Going out of business
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The leap in commercial bankruptcy filings shows the troubles that started with sub-prime mortgages and other financial instruments on Wall Street have hit home for small businesses.
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updated 5/8/2008 9:23:25 AM ET 2008-05-08T13:23:25

More businesses filed for bankruptcy in April 2008 than in any month since new bankruptcy laws took effect in 2005, according to a company that tracks federal court filings.

The numbers show a 49 percent increase in commercial bankruptcies over last year, with an average of 235 daily filings last month compared to 158 in April 2007, according to data compiled by Jupiter eSources, an Oklahoma City company that runs a database called Automated Access to Court Electronic Records. More than 5,000 firms filed for bankruptcy in April 2008, the most in any month since the new laws took effect in 2005.

That leap in bankruptcy filings shows the troubles that started with sub-prime mortgages and other financial instruments on Wall Street have hit home for small businesses, according to one economist. "Last year was too early to really see the problem for normal-type firms. The only people having trouble last year were hedge funds and big banks in New York City," says William Dunkelberg, chief economist at the National Federation of Independent Businesses. He adds that companies that survived at the margins in good times are likely to be wiped out during a downturn: "Recessions always used to clean up the inefficient firms, and that's what we're seeing."

A combination of tighter credit, higher commodity prices, and stagnant sales likely accounts for the rise in bankruptcies, experts said. Builders and other businesses tied to the housing market likely account for many filings.

It's unclear how much bankruptcies reflect the overall rate of business failure. "Increasingly, businesses over the last 10 years have been turning to out-of-court resolutions for resolving financial distress," says Robert Lawless, a bankruptcy law expert at the University of Illinois College of Law. Companies that have no creditors simply close their doors and are not recorded in the statistics.

AACER records any bankruptcy filed with a taxpayer identification number or a "doing business as" name instead of a Social Security number as a commercial filing, according to Mike Bickford, the firm's president. Those filings include many sole proprietors whose bankuptcies would not be counted as commercial filings under official government records, he says.

Some of those unincorporated businesses—sole proprietors running home-based businesses, for example—may be victims of tighter consumer credit. "Those people don't rely on bank loans. They're using their credit cards, they're using home equity lines of credit," says Lawless, who writes about bankruptcy on the blog Credit Slips. Banks loans are tougher to come by as well. A Federal Reserve survey of senior loan officers at 56 banks showed that more than half raised lending standards for small business borrowers during the first quarter of 2008.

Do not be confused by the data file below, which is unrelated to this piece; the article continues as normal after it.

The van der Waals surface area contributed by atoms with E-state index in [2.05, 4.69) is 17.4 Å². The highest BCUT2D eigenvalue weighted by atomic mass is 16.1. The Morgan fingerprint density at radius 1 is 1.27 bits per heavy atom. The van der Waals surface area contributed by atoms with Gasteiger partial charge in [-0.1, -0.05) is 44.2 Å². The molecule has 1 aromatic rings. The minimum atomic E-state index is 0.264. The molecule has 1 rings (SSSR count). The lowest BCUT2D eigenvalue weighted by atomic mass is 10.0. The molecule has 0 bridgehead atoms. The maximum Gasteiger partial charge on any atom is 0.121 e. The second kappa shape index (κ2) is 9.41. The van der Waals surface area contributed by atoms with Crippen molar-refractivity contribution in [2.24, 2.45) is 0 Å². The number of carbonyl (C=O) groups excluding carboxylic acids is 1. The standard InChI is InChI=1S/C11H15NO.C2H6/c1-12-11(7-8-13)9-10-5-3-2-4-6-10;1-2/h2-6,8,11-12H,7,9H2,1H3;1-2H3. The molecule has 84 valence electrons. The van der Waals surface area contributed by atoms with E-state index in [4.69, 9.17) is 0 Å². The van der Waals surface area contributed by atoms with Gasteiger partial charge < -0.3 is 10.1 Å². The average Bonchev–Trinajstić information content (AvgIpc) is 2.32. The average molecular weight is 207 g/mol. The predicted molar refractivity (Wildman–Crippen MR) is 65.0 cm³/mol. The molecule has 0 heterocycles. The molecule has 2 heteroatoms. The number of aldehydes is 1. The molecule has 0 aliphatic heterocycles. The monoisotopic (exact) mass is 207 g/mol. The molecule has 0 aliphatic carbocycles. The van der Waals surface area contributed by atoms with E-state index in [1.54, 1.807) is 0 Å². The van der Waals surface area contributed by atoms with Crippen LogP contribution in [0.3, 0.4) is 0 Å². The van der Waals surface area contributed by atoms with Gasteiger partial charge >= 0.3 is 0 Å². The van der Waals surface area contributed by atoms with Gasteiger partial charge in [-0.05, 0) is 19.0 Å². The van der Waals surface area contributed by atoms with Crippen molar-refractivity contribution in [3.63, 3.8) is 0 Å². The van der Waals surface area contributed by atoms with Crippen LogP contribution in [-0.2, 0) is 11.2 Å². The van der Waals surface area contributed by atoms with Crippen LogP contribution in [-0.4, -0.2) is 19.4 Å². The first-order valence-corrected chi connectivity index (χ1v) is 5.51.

Rising prices are real culprit
The filings also reflect a shakeout in the housing market. "The number of new builders that opened up shop [in markets like Florida] was huge," says the NFIB's Dunkelberg. "A disproportionate number of these bankruptcies are going to be builders or companies closely tied to the housing market."

Dunkelberg disputes that tight credit has hit small companies; he says rising prices are the real culprit. The share of business owners who listed inflation as their top concern rose to 12 percent in March compared with 4 percent the previous year, according to the NFIB's monthly membership survey. Only 2 percent listed financing and interest rates. "There's still no credit problem on Main Street, but there is an inflation problem," Dunkelberg says.

As rising costs put pressure on margins, many businesses have seen their revenue fall as well. "I'm seeing contraction of the sales," says Cathy Moran, a bankruptcy attorney in Mountain View, Calif., who works mostly with small businesses and consumers. Moran says she has handled recent cases for two construction companies and an engineering firm, along with non-housing related businesses like bike shops and spas. Business failure had been the prime reason clients came to her until about four months ago. "Now it's kind of tipped the other way, so that more often than not bad mortgage loans are the driving force," she says.

Copyright © 2012 Bloomberg L.P.All rights reserved.

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